But the underlying sentiment, the underlying trend that came through in the survey is that what people really want above all, are the simple things in life. They want decent housing, at a reasonable location from where they work. They want good public transport and clean urban spaces. After all, life is short. People want to spend more time with their family and at leisure, in a city that works, and spend less time in traffic.
Today, however, we are far off meeting these goals. And we have a long, long way to go.
A CITY THAT WORKS - INFRASTRUCTURE
To keep Ireland on the map, we don’t just need a city of scale. We need a city that works, with world-class infrastructure at the same high standard that we can expect in other great European cities. So it is time we get serious about capital investment in our capital city.
Let’s be honest. Let’s acknowledge the fact that Dublin does not receive its fair share of capital expenditure in this country. It receives back less than it contributes, less than it needs, and less than it deserves. It is time to change this now.
We need a new approach to infrastructure spending in this country, based on long-term planning, joined-up thinking, and clear cost-benefit analysis. The new National Investment Plan will be an important opportunity to get it right this time.
Government should share national resources in a way that respects and reflects where Irish people live and where the greatest needs are. That is in the Dublin region and in the other city regions of the country.
We need to talk about the infrastructure projects that the city badly needs. We can no longer put up with constant deferment and delay on these projects.
We need to get on with securing our capital city’s water supply, and make sure that the Eastern & Midlands Water Supply Project gets up and running quickly.
And where are the two great transport infrastructure projects that we have been talking about for decades?
Where is Metro North? Where is DART Underground? These are Dublin projects, but they will have a national impact. Metro North will connect the national capital with the national airport. DART Underground will unify Ireland’s national rail network. All of Ireland will benefit.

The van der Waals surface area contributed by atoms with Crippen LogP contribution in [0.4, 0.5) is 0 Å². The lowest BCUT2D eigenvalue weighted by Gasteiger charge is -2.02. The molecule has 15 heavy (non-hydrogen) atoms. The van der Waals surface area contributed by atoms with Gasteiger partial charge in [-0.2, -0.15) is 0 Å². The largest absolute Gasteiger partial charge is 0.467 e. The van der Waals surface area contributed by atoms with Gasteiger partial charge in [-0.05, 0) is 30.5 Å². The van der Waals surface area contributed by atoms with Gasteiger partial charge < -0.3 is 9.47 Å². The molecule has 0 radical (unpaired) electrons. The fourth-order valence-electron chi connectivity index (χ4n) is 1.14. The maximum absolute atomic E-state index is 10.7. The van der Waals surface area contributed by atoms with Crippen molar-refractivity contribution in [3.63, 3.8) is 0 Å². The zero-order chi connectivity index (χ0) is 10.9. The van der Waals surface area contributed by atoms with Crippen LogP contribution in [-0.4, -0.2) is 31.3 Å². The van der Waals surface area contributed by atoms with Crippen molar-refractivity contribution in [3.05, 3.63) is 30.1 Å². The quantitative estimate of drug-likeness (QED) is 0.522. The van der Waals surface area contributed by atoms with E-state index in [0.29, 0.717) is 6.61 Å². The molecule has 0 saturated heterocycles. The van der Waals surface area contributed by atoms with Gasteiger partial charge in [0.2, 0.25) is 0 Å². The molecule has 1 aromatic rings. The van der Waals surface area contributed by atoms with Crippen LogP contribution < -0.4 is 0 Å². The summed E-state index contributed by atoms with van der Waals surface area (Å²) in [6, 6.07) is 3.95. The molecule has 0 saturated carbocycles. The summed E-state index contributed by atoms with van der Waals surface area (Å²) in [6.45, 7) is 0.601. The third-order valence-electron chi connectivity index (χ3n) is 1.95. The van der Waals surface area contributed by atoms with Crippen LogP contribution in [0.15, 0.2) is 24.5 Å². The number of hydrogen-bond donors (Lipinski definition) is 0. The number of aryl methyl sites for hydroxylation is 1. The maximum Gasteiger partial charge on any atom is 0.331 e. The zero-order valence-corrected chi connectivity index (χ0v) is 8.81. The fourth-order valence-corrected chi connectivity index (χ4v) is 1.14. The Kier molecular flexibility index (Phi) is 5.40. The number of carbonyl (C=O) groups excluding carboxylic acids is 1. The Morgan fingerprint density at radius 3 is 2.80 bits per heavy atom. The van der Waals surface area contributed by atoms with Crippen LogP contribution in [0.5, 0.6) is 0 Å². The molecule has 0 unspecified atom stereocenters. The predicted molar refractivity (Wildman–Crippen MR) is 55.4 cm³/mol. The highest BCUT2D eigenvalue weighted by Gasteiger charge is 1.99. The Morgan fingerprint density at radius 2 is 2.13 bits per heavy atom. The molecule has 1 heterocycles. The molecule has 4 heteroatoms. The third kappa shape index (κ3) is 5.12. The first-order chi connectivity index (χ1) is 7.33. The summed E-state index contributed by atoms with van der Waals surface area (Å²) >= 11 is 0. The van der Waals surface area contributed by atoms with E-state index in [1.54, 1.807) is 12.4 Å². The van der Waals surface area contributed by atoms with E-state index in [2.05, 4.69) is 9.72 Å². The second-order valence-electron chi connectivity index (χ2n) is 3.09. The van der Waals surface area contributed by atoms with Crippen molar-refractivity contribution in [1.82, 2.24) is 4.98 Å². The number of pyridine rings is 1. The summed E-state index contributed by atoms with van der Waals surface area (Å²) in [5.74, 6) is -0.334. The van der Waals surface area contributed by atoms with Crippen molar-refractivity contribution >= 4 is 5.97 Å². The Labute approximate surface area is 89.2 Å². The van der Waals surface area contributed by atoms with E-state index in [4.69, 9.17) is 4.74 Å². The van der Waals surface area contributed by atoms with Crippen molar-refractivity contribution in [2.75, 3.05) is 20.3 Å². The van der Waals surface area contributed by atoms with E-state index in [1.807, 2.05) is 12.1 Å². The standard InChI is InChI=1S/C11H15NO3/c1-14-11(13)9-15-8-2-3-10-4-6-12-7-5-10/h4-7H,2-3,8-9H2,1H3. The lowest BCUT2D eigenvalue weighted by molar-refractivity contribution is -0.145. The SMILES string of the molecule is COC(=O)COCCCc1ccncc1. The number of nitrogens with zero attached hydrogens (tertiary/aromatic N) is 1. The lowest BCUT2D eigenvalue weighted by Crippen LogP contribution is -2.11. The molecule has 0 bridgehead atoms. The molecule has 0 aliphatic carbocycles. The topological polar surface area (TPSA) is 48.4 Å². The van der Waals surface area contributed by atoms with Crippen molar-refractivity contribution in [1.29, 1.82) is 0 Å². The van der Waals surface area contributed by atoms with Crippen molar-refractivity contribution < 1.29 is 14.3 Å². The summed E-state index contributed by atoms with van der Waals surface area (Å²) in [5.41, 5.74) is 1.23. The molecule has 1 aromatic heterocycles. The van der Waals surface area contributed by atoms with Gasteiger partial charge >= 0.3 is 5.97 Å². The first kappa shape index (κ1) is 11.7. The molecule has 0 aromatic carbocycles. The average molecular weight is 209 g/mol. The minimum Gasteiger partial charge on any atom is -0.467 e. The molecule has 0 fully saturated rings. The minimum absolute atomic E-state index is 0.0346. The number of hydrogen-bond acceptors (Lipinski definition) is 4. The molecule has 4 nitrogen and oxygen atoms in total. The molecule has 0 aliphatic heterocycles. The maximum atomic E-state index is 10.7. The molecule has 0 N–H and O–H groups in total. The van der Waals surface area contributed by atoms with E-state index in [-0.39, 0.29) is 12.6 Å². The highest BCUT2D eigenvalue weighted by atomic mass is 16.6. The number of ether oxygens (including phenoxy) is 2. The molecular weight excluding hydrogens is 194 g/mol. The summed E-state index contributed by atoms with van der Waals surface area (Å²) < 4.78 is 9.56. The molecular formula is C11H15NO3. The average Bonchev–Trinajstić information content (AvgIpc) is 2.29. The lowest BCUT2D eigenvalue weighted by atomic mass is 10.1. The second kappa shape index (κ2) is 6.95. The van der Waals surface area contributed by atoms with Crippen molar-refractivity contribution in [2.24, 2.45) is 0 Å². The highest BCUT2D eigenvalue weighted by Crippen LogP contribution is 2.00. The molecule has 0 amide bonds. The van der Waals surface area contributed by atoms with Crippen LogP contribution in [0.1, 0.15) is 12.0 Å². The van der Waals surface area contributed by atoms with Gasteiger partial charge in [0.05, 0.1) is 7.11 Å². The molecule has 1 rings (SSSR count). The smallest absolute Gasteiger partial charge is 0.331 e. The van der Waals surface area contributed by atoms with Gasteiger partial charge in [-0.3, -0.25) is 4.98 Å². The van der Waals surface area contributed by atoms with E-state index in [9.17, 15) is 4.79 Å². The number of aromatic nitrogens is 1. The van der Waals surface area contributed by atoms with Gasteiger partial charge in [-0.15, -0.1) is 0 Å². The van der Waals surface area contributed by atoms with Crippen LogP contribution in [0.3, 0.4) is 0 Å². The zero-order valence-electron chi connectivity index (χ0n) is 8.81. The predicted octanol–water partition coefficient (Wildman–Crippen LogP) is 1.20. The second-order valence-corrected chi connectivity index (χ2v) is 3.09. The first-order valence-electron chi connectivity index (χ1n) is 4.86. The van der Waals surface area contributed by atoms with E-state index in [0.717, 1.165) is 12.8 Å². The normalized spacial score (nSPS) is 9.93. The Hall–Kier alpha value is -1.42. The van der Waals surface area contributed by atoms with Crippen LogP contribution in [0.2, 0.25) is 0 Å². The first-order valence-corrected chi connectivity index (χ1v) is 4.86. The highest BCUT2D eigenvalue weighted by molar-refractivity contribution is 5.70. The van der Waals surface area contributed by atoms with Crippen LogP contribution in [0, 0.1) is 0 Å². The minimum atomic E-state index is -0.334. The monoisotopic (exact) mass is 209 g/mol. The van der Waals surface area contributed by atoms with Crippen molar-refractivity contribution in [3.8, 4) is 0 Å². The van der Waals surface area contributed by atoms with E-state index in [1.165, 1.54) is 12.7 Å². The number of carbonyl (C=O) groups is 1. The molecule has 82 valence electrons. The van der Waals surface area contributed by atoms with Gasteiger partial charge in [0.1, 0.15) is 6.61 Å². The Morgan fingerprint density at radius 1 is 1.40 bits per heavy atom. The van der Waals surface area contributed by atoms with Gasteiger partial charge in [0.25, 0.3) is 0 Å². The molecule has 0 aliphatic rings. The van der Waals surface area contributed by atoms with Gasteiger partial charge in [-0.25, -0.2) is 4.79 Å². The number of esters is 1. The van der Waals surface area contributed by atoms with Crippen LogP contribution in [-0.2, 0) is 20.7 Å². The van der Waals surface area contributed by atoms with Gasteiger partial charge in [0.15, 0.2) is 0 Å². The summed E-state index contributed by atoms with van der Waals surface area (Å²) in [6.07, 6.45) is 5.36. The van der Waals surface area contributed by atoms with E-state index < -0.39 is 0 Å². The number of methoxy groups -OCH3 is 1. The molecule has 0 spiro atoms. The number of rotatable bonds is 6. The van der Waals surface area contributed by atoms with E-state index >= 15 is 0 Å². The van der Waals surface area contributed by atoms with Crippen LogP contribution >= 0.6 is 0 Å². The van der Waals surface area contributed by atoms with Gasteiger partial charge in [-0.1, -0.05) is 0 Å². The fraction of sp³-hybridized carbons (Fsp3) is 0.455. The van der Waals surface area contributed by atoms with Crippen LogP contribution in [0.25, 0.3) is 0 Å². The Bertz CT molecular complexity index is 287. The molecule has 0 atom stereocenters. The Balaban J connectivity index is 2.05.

These projects have been talked about for long enough. The time for action is now.
A CITY THAT WELCOMES – TAX/BUDGET
So Dublin needs to be a city of scale, and a city that works. But it also needs to be a city that welcomes.
Ireland’s 12.5% corporate tax rate is one of the fundamental cornerstones of our global brand. However, that competitive edge is under threat from other nations who are moving into our space. So the Government cannot afford to be complacent.
We need to enhance our business offering in other ways, to ensure that this city is a place that attracts entrepreneurs, investment, and talent from around the world. We also need to secure and retain indigenous talent in this country.
We in Dublin Chamber are always talking with Government. And our recent pre-Budget submission calls for an ambitious package of policies to support business, promote entrepreneurship, and reward key employees.
We are very hopeful that we will see results when Budget 2018 is announced next week.
Now, more than ever, we need to keep Dublin on the map as a welcoming city.
CONCLUSION - VIDEO
A City of Scale… A City that Works… A City that Welcomes… is a city that matters, a living city!
These are Ireland’s needs. And they are the principles inspiring Dublin Chamber’s vision of the future. What a future we could have!
And what a year we have had! We have a new brand, a new logo, and a new vision. I would like to compliment and thank our CEO Mary Rose Burke for the energy and enthusiasm she has brought to her first year in office, together with her team. The Chamber is a vibrant and dynamic organisation. It is an exciting place to be, as we forge ahead with our new vision.
This week, the Chamber released its Vision 2050 document. It’s an exciting document that presents the findings of the Great Dublin Survey, and explores the issues that will face us in the years ahead, asking how people will experience daily life, leisure, work, and travel in the Dublin of 2050.
The children of some of the Chamber staff joined us for the launch of The Great Dublin Survey. You will have seen their pictures in the press and this evening you will see them on the walls. And here they are: Sam McQueen, Hannah and Michael Lyons, Tommy and Liam Cullen. And the girl in the blue dress, showing off like her father, is my daughter Rose.
I ask myself: What will these children and their peers think of us when they look back as adults?
Will they look back at us and say: ‘They made the right choices’?
Will they look back at us and say: ‘They had a plan, and they followed through on that plan.’? ‘Did they make a real difference?’
That’s what Vision 2050 is all about. Before I conclude, I would like to take a moment to share a glimpse of Dublin in 2050:
‘Take me there…’
I’m sure the young Dublin poet speaks for all of us with those words.
‘A bright future beckons for those who work for it… our destiny is in our own hands…’
The people who can make this vision a reality are in this room. It is us, the business community. It is the national and local politicians. It is the civic and public servants. It is the citizens of Dublin and Ireland.
Dublin Chamber will continue to stoke the engine of the ship as we chart the waters together.
As we say in the Chamber – Dublin is our business.
Thank you very much! And enjoy the rest of your evening.
- ENDS -